All of the names sounded so warm, so inviting, so homey. I remember my grandmother’s house smelling like that. But those smells came from warm cobbler in the oven, freshly baked cookies laid out to cool, and a warm fire crackling around the cedar logs I’d split for her in the fall.
Sometimes the house would have the fragrance of lilacs wafting upon the sun-warmed breeze that made the curtains dance as it blew through the open windows. I remember the smell of moss as I picked up hazelnuts in autumn, the spicy scent of fir boughs in the winter, and the hazy, warm smell of hay in the summer as I sat on the board fence and watched the men harvest the fields.
I used to watch Grandmother hang up baskets of wet laundry in the sun and later help her take the clothes down again, sweet smelling and warm from the sun’s gentle rays.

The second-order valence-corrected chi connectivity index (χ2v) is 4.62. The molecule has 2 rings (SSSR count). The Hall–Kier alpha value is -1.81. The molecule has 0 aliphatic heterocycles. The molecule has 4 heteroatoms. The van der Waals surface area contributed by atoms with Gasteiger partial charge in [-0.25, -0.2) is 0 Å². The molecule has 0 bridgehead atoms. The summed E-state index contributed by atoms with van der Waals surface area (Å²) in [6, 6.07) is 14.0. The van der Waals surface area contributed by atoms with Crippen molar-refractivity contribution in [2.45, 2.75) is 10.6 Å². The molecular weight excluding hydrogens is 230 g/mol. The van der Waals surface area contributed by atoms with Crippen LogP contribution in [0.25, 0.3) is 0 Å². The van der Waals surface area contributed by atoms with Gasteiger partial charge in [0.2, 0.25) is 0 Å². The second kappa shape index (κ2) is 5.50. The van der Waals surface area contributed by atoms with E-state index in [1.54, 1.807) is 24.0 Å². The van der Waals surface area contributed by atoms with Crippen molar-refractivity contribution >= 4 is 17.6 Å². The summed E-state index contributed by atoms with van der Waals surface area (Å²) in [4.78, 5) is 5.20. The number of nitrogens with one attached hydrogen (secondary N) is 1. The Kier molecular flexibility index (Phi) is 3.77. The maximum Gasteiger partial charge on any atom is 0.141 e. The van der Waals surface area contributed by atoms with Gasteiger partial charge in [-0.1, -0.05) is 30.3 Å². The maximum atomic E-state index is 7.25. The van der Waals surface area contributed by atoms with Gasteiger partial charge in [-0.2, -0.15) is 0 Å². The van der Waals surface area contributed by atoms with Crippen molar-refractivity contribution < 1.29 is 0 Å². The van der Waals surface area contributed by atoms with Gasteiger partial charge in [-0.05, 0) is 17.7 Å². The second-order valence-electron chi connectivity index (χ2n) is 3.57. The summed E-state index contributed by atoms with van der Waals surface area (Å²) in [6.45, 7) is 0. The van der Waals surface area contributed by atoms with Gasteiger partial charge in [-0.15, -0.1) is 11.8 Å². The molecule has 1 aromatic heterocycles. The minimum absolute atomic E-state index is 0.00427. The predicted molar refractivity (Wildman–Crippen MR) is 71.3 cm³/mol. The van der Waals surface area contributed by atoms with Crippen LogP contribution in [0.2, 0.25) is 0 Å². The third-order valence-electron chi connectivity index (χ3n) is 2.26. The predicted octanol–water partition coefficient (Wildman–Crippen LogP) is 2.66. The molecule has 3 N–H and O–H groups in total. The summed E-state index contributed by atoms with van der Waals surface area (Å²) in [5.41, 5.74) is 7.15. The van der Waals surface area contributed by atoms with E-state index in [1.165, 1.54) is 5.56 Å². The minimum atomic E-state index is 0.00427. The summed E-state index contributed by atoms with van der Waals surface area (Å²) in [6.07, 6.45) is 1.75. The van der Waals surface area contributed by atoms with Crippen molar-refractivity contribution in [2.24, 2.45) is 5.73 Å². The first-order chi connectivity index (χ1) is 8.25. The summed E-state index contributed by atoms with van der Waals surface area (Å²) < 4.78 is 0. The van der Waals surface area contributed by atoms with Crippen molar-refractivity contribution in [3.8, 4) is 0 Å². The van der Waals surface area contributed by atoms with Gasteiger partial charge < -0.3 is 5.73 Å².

We didn’t need to burn candles to make our house smell like home. Grandma did burn candles– but they were homemade. The everyday ones were made from her own tallow, and for special occasions she made bayberry tapers.
But now, something has changed.
We’ve let beauty and harmony be banished in the name of convenience and efficiency. After all, I can’t imagine that someday women will be spraying their homes with fragrances called “Microwave Dinner” or “Electrical Heating”. Why do we think we can give our homes the illusion of real living — the way Grandma’s house was– by burning a chemically formulated simulation of the real thing? Have we become as artificial as that?
I set the candle down and decided to bake a pie for my neighbors instead.